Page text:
Today, most tin comes from southeast Asia and countries such as China, Indonesia, Peru, Brazil and Bolivia. Although tin was mined in England and the United States at one point in history, most tin is now found in the southern hemisphere, as there are no remaining substantial deposits in the northern hemisphere. Most countries in this region import tin from other countries, according to the Minerals Education Coalition.
Tin is a rather rare mineral. According to the US Geological Survey, tin is the Earth's 49th most abundant material that occurs naturally. Tin can be found in the Earth's rocky crust at a concentration of approximately 2 grams per ton of rock, making tin quite rare.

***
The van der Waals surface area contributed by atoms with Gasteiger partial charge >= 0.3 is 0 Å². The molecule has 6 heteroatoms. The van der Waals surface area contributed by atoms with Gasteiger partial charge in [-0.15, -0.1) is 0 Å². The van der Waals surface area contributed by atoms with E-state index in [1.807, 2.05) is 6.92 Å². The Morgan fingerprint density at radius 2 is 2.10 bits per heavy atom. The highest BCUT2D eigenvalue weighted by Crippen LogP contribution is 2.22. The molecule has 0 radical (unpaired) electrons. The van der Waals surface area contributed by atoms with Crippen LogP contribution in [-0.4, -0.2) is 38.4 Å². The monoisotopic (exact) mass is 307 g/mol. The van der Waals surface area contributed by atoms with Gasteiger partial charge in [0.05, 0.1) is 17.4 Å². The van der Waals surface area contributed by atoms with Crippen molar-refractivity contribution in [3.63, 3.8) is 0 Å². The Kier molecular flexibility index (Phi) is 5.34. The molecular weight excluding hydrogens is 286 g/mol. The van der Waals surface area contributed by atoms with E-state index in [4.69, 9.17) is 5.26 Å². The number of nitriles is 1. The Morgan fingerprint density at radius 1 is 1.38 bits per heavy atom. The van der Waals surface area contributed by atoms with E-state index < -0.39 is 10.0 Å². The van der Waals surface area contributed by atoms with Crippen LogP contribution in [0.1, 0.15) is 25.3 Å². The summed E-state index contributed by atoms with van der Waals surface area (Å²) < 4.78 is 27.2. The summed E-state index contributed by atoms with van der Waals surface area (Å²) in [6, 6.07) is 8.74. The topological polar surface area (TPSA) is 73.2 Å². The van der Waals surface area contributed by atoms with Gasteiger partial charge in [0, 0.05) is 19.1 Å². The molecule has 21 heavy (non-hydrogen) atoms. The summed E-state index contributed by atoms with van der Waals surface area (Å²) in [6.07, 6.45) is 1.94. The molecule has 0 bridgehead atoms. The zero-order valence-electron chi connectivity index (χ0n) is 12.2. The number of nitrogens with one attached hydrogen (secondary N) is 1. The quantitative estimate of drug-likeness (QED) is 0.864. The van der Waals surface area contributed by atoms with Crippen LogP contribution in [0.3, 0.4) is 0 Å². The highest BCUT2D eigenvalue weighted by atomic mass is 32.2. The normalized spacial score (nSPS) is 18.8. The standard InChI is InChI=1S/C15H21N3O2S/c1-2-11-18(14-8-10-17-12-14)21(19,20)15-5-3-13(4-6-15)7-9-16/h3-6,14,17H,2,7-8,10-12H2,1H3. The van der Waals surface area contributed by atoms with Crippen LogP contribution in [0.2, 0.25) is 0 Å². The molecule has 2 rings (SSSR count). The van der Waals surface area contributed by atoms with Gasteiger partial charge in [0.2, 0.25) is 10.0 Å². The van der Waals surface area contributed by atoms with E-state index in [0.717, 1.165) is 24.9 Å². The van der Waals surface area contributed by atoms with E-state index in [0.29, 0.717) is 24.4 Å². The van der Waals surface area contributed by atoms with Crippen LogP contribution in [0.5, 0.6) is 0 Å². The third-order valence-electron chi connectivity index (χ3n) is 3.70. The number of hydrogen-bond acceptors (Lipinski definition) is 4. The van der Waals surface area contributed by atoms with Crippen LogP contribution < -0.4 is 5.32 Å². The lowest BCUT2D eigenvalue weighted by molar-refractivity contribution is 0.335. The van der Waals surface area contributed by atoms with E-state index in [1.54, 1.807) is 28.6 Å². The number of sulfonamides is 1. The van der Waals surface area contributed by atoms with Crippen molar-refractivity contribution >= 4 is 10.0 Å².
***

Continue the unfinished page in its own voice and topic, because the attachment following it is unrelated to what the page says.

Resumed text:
Tin does not come out of the ground ready to use. Rather, it is smelted from a raw material called cassiterite. The process involves grounding the mineral down into powder form and heating it with carbon and limestone. During this process, molten tin collects at the bottom of the surface and is poured into molds where it cools and becomes solid again. Tin is most commonly shaped into solid blocks called ingots that are then shipped out to be used for various purposes in the industrial and manufacturing industries.